Disputes feared over distribution of Swiss settlement

Under the terms of the settlement, the $1.25 billion is to be paid over three years. The first installment of $250 million is to be paid within 90 days.

The settlement will be divided among the claimants whose accounts are identified by a special audit, the 31,000 survivors and heirs who are part of class-action lawsuits against the banks, as well as other survivors who would benefit from the so-called "general distribution."

"This is the most significant action in terms of compensation since the German reparations agreement in the early 1950s, and it is important that it be distributed in the widest possible way," said Undersecretary of State Stuart Eizenstat, who had been mediating the talks for months.

"What leads me to believe that this will be done in an orderly, seemly and dignified way is because it will be done under judicial scrutiny."

Although U.S. District Court Judge Edward Korman will oversee the distribution of the settlement, there is a role for the Jewish organizations.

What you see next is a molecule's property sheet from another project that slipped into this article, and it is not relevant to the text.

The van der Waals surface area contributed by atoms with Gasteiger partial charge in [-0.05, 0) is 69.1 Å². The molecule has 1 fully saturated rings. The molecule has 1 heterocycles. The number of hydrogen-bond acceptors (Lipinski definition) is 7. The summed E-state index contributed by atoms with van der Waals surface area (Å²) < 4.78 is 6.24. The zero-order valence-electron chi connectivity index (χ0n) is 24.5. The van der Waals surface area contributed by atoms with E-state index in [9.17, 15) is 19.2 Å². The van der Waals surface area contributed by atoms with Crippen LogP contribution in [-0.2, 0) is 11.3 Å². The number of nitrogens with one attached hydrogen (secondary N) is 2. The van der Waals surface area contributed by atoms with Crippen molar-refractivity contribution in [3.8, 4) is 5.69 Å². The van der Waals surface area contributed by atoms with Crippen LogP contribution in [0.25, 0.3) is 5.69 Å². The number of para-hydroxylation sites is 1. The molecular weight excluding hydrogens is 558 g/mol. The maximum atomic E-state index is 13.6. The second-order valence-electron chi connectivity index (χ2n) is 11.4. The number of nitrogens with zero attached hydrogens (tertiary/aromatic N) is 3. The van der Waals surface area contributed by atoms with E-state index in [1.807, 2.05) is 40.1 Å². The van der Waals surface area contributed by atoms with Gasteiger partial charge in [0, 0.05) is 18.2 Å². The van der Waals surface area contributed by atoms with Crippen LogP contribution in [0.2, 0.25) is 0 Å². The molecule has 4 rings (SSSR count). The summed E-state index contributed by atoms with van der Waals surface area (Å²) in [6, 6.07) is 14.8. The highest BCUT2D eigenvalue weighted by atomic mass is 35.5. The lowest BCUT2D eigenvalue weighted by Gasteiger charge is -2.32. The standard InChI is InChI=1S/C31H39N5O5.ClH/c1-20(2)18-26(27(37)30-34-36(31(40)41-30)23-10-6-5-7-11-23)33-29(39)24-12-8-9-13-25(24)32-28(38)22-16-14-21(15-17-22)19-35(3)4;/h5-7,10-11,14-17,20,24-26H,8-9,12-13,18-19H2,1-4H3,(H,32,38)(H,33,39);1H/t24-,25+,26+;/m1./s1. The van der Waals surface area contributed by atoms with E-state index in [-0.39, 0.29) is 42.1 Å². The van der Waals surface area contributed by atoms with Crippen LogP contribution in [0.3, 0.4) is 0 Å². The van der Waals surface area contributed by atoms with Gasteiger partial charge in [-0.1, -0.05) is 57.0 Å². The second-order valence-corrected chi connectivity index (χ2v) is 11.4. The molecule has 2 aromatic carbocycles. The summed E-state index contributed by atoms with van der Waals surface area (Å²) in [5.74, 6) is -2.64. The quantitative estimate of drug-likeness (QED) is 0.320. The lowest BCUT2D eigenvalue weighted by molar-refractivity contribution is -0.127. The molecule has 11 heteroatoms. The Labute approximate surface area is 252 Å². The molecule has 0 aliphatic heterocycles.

"Their views on distribution will undoubtedly have heavy weight," Eizenstat said, adding that Israeli survivors will be among those who will benefit.

Eizenstat called on Jewish organizations to reach a prior agreement with the survivors' lawyers.

"It is important that [the plaintiffs'] interests and those represented more broadly by the World Jewish Congress, the World Jewish Restitution Organization and the Jewish Agency be synthesized in a dignified and orderly way…so that we don't have an unseemly disagreement in court about the distribution," Eizenstat said.

There are concerns about turning over potentially vast sums to the WJRO because of delays in the distribution of the Swiss humanitarian fund. That fund, which was established in March 1997, has some $185 million, most of which is to be distributed by the WJRO among needy survivors.

The first allocations, of $400 per person, were not made until November 1997 — to some 80 survivors in Latvia.

The system for distributing $59 million to Israeli survivors is snagged in a dispute between the government and survivors' organizations. The procedure for allocating the American share was announced this week.

Paul Volcker, former Federal Reserve chief, is overseeing a forensic audit of dormant Swiss accounts, which is scheduled to be completed at the end of the year. The Volcker Committee, which was formed in May 1996 by an agreement between the WJRO and the Swiss Bankers Association, is said to have identified assets worth some $300 million at today's values.

It is up to Korman to certify who is eligible to benefit as part of the class, and to determine who qualifies for the general distribution.

"Will it be based on need? For all survivors? How do you define survivors?" Eizenstat asked. The definition will "almost certainly be broader" than that used for the German reparations programs, he said.